Lompoc Travel Guide

  • Lompoc
    by Yaqui
  • Things to Do
    by depinski
  • Things to Do
    by depinski

Lompoc Things to Do

  • Purple Sage~

    Cleveland & Purple Sage was used for body rub to hide hunters scent. I imagine it was used a lot back then:)

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  • Padre's Rodriguez Room~

    This was Padre's Rodriguez's room. What was neat, is the Ranger had unlocked the door so we could explore the room first hand and let us go thru the door to the missions trade store (Tienda), which was just next door. Pretty cool!

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  • La Purisma Mission Church~

    Franciscan Father Mariano Payeras' served this mission from 1804 until his death in 1823. He supervised the relocation and rebuilding of La Purisima after the 1812 earthquakes. He also served a El Presidente and Comisario Prefecto of the Alth California Missions.Father Mariano Payeras is buried near the alter.There are many antique pieces within...

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  • California Mission System Sign~

    Each mission of the California Mission System was designed to be a complete community. The farms and workshops were capable of providing for the needs of 1,000 or more residents. In 1820, La Purisma Mission's population was 874, including Franciscan padres, soldiers, skilled, craftsmen, and Chumash Indicans.

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  • Foot Bridge~

    I'll take you on the tour as I ventured through the mission.Across the 1st footbridge lies California's eleventh mission and a glimpse of life during the 1820's. The Civilian Conservation Corps restored the buildings and grounds between 1934 - 1941. We hope you enjoy your visit to the past.

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  • The Riddle of the Footprints

    Can you interpret the story that the footprints in this walk are telling about the history of La Purisma Mission.Notice that the impressions are different. Starting to the right there are footprints left by someone who was barefoot (picture 1). The next person wore hard soled shoes or boots (picture 2). Notice also that some of the people were...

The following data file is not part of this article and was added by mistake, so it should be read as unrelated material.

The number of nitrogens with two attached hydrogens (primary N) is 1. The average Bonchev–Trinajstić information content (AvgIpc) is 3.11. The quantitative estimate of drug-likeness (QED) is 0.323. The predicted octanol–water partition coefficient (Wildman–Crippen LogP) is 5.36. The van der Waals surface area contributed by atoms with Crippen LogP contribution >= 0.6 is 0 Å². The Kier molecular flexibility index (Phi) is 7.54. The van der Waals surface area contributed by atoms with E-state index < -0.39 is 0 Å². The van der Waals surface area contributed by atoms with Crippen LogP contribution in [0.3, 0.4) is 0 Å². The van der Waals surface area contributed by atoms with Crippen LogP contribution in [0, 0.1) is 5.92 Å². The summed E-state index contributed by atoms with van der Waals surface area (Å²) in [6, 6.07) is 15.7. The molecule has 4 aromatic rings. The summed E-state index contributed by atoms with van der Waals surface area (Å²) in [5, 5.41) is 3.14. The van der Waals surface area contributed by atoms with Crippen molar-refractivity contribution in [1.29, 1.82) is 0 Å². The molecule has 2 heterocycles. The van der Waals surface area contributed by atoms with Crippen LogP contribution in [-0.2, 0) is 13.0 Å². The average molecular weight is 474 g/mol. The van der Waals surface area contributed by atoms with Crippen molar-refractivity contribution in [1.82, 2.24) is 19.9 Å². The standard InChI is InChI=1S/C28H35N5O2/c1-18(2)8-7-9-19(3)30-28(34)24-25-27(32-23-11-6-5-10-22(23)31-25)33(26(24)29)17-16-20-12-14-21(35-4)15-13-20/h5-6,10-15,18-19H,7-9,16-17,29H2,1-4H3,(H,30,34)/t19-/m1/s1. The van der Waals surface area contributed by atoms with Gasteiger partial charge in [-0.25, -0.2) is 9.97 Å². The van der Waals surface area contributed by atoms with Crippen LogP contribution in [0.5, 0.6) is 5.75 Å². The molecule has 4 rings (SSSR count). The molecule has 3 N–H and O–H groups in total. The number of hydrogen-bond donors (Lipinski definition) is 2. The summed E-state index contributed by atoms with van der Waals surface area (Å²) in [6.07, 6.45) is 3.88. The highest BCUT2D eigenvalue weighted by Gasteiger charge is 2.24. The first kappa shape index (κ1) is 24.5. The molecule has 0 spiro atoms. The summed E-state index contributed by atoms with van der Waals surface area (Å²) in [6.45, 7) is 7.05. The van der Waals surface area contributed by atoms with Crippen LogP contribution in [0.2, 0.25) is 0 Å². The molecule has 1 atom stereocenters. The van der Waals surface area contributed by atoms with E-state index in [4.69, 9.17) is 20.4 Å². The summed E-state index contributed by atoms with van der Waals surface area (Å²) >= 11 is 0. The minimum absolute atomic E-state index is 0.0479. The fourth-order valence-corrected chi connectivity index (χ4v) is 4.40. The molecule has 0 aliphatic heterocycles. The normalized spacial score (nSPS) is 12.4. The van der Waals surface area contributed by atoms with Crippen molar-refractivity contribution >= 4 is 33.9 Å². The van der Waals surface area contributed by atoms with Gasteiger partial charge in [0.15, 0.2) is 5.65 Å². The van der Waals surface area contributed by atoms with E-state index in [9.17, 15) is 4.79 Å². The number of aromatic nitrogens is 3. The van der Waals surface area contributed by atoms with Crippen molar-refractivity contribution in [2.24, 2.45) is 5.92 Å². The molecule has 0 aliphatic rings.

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  • Infirmaries~Enfermerias

    Men and women were cared for in separate hospital buildings. Women with knowledge of healing herbs were hired to cure the sick. Unfortunately, without resistance to European diseases, and with changes in diet and living conditions, many Chumash Indians suffered and died.

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  • Girls Monjerio

    Young Indian girls past the age of eleven, but not yet married came to live in the monjerio or girls dormintory. Here they were taught to cook, sew, spin, and weave. Then their daily tasks were completed they might visit their families, but at night they were confined to the monjerio.

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  • Barracks~Cuartel

    This is where the soldiers lived, ate, and slept while serving at the mission.Do you see the colorful shield on the wall, its is a turtle shell.

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  • Texas Longhorns~

    A Short HistoryThe cattle of the world, regardless of their wide and diverse body types and color patterns, are believed to originate from Bos indicus (the humped cattle of Asia) or Bos taurus (the wild cattle of Europe). Annals of history trace the movement of African cattle accompanying the Moors to Spain and their evolution into many cattle...

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  • Fountain~Fuente

    Using gravity flow, drinking and cooking water came in closed, clay underground pipes from the Springs House. Excess water went to the lavanderia (to the left) for washing clothes. The soapy water drained into the cistern, cleared, then traveled by aqueduct for irrigation.

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  • Indian Lavanderia~Laundry

    Unlike the Europeans, the Chumash Indians enjoyed bathing. This lavanderia provided a clothes washing and bathing area for the residents of the Indian Apartments and Tule Village.What is sad, is the most of the mission lavanderia's water features use to have a some type of sculpture face. Over the years these have faded. I noticed that many have...

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  • Tule House~Chumash home

    This beautifully crafted tule house represents the artisanship of the Chumash. 120 plus hours of hard physical labor has gone into harvesting the tule alone. This was done carefully to produce the finest quality of craftmanship. Over 100 willows were harvested by 4 volunteers who carried the downed lumber through poison oak! This building will be...

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  • Trail

    This path leads to the vegetable garden, pig pen, blacksmith shop, spring house and water system.

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  • Padre's Payera's Room~Cuarto del Padre